Award-Winning Documentary Guides Conversation About Growing Plants, Community and Inclusion

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“Hearts of Glass” will be available to the UGA community for viewing through Oct. 30. A free and interactive discussion will be held at 4 p.m. Tuesday, Oct. 27, on Zoom.

By Sean Montgomery for UGA CAES News

The University of Georgia (UGA) Department of Horticulture, together with UGA’s Institute on Human Development and Disability, Master Gardener Extension Volunteer Program, Office of Sustainability, Sustainable Food Systems Initiative, and UGArden, are excited to stream the award-winning “Hearts of Glass” documentary for the university community beginning today, Oct. 23.

“Hearts of Glass” gives an in-depth look inside Vertical Harvest, a Jackson, Wyoming, agribusiness that facilitates high-quality food production while providing employment opportunities for individuals with disabilities. As a high-tech urban farm, the organization’s goal is to supply valuable resources to communities and families that struggle with food insecurity by growing and distributing organic, affordable and nutritious options.

“It is hard not to be engaged by the story told in “Hearts of Glass.” A business operation that uses the latest technology to grow plants and food in a greenhouse, at a location where it would be impossible to grow food outdoors for more than a few months a year, is per se a fascinating story,” said Leo Lombardini, head of the Department of Horticulture in the College of Agricultural and Environmental Sciences.

“Vertical Harvest is a perfect example of how determination, social responsibility, horticulture and local food production can be all achieved successfully to make this world a better place. We have known for a long time that plants have the power to heal our souls, but it is examples like these that prove that plants can also become elements for inclusion and unprecedented opportunities.” 

The university community is welcome to stream the film between today, Oct. 23, and Friday, Oct. 30, at showandtell.film/watch/uga. In addition to the film showing, a free and interactive discussion with the filmmaker, Vertical Harvest employees, and Clarke County School District and UGA faculty will be held virtually at 4 p.m. Tuesday, Oct. 27, to include:

  • Jennifer Tennican, director and producer of “Hearts of Glass”
  • Sean Stone, senior facilities associate, Vertical Harvest
  • Kai Hoffman, senior grower of vining crops, Vertical Harvest 
  • Jennifer Thomas, special education teacher at Clarke County School District

The panel will be moderated by Jennifer Jo Thompson, associate research scientist and director of the UGA Sustainable Food Systems Initiative.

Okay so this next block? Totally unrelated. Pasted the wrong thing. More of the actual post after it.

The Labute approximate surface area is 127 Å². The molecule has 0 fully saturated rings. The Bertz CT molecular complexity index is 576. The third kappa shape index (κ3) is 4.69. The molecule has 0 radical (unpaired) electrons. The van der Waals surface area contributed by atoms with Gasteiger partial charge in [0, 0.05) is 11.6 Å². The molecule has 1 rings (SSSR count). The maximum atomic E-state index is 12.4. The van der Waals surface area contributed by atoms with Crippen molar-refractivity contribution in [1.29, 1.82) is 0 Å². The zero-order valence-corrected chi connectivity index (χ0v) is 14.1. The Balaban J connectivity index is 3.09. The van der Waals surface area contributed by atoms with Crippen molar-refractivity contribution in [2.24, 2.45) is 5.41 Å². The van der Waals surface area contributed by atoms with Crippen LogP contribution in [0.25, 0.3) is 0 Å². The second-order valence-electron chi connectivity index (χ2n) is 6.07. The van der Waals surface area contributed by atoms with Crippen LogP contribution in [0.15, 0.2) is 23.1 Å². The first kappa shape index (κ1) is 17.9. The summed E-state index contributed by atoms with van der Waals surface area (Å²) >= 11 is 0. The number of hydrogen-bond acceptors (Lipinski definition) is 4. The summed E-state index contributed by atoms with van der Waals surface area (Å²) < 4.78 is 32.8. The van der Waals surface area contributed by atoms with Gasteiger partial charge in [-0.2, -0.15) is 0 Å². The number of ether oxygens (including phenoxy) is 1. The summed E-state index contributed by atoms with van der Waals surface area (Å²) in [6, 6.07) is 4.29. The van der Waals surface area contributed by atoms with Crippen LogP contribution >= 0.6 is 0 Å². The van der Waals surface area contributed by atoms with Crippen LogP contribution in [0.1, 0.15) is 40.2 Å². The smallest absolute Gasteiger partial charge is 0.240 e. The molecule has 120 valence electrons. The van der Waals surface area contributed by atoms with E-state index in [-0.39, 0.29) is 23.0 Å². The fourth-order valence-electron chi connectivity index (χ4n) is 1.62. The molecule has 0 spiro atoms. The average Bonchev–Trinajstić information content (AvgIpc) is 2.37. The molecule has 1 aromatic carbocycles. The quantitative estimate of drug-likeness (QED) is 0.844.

“Bringing the film to the UGA community allows Vertical Harvest to see how others are reacting to their story, business model and social impact goals,” said Jennifer Tennican, director and producer of the documentary. “The enterprise is ambitious and has demanded intense commitment over many years, so I anticipate that the reactions from UGA viewers will be affirming and energizing.”

Register for the discussion at zoom.us.

About the moderator: Jennifer Jo Thompson, associate research scientist and director of UGA’s Sustainable Food Systems Initiative

Thompson is an engaged anthropologist and leads the Social Sustainability of Agriculture and Food Systems Lab in the Department of Crop and Soil Sciences. Her research emphasizes transdisciplinary collaboration, human and environmental health, and social justice in agriculture and food systems.

About the panelists:

Jennifer Tennican, director and producer of “Hearts of Glass”

Tennican began her documentary career in the late 1990s working on NOVA science programs for Boston’s PBS station with independent producers in the Boston area. Since moving to Wyoming in 2002, she has focused on local storytelling. Her films explore identity, inclusion and community and, although they are rooted in Jackson Hole, they resonate far beyond the mountain west. Tennican’s award-winning work including “Hearts of Glass” and “The Stagecoach Bar: An American Crossroads,” and “Far Afield: A Conservation Love Story,” which have been featured in numerous film festivals and aired on PBS.

Sean Stone, senior facilities associate at Vertical Harvest

Stone was born and raised in Pocatello, Idaho. After graduating from high school, he moved to Jackson, Wyoming, and held various jobs within the community before joining Vertical Harvest when it launched in 2016. As a senior associate, he helps run and maintain greenhouse operations.

Kai Hoffman, senior grower of vining crops at Vertical Harvest

Growing up in Flagstaff, Arizona, Hoffman is passionate about the outdoors and gardening. He studied hydroponics at the University of Arizona and quickly began to pursue a career in the plant industry, joining Vertical Harvest in November 2016 with a focus on tomatoes and sustainable food growth.

Jennifer Thomas, special education teacher at Clarke County School District

From Nashville, Tennessee, Thomas is an adapted curriculum instructor and green school coordinator at Clarke Middle School. In 2019, she was a garden champion awardee, celebrated as the Outstanding Middle School Teacher for helping to make farm-to-school and garden-based learning a success in Athens-Clarke County.

For more information about the film and panel event, visit showandtell.film/watch/uga.